Like many of us, I used to download music and movies from the internet. I shamefully admit that there was not one ounce of me which felt that this was ‘stealing’ or that any harm was being done to anyone at the time. It was thrown into a ‘collective soup’ of unconsciousness in this arena and just lived under the ‘everyone is doing it’ blanket.

After the birth of iTunes and the 99-cent (now $1.29) songs, I suddenly stopped what my teacher would call ‘stealing.’ Basically, it was ‘affordable.’ I started regularly purchasing music online and paying for it. The next stop would be movies and TV shows. Of course, the $8.99 for Netflix has allowed many of us to stop ‘stealing’ movies from the internet.

Recently, after re-reading another book on the Yamas and Niyamas, it came to my attention that there is harm coming to many journalists, musicians, photographers, artists and writers with the advent of ‘free’ downloads. Many are rapidly and dramatically losing their source of income.

I have witnessed some of my friends lose over ninety percent of their income as writers and photographers because we all want it for ‘free’ and pretty much take it. The reality is that years of talent, blood, sweat and tears can be put into these books, songs, photographs and articles. It is true that we all know a writer, artist, journalist or photographer that is out of work. Entire professions are disappearing.

Yoga is all about awareness and conscious choice.

This does not mean we can never again download a movie or a song for free, but we must be aware of the overall effect that this has on many professionals and their respective livelihoods. We all enjoy great music but can these people make this music if they are waiting tables at forty five years old? What about writers? These professions take tremendous time. We have to find a way to support our writers, musicians, journalists and artists, or we will ultimately kill off the creative Spirit in our culture.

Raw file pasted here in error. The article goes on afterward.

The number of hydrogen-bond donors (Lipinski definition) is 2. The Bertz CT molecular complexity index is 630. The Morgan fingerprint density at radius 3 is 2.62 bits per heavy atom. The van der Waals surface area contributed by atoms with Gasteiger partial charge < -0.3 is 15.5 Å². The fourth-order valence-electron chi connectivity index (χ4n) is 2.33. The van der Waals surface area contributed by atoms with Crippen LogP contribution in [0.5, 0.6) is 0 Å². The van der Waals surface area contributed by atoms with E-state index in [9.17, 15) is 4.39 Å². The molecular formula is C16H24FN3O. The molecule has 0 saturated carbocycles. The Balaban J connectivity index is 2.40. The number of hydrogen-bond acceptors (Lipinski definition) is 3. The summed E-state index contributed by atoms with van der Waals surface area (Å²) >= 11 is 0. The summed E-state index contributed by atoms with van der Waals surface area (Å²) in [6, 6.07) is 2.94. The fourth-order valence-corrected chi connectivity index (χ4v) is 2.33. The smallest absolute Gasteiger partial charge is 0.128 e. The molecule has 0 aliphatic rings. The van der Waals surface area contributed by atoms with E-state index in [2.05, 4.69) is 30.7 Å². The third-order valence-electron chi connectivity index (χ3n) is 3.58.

Although iTunes and Netflix are not perfect, perhaps we, as consumers, should demand more disclosure about what percentage of profit actually goes to the musicians, the actors or writers. If we are going to give up ‘stealing’ from the Internet, we should at least know that our money is going to support the artists that we love.

This is all about energy and consciousness.

You may end up paying for a movie and deciding to share this with a friend who is truly in need. Let us, as a community, attempt to be more aware and to share only with those truly in need and to help start a movement towards supporting artists and writers and ask for full transparency from iTunes and major players in this industry. Perhaps we will frequent ‘indie’ sights that give a larger portion of proceeds to the artists—we need some tech people to do this research; please share if you have this knowledge.

It all starts with one thought.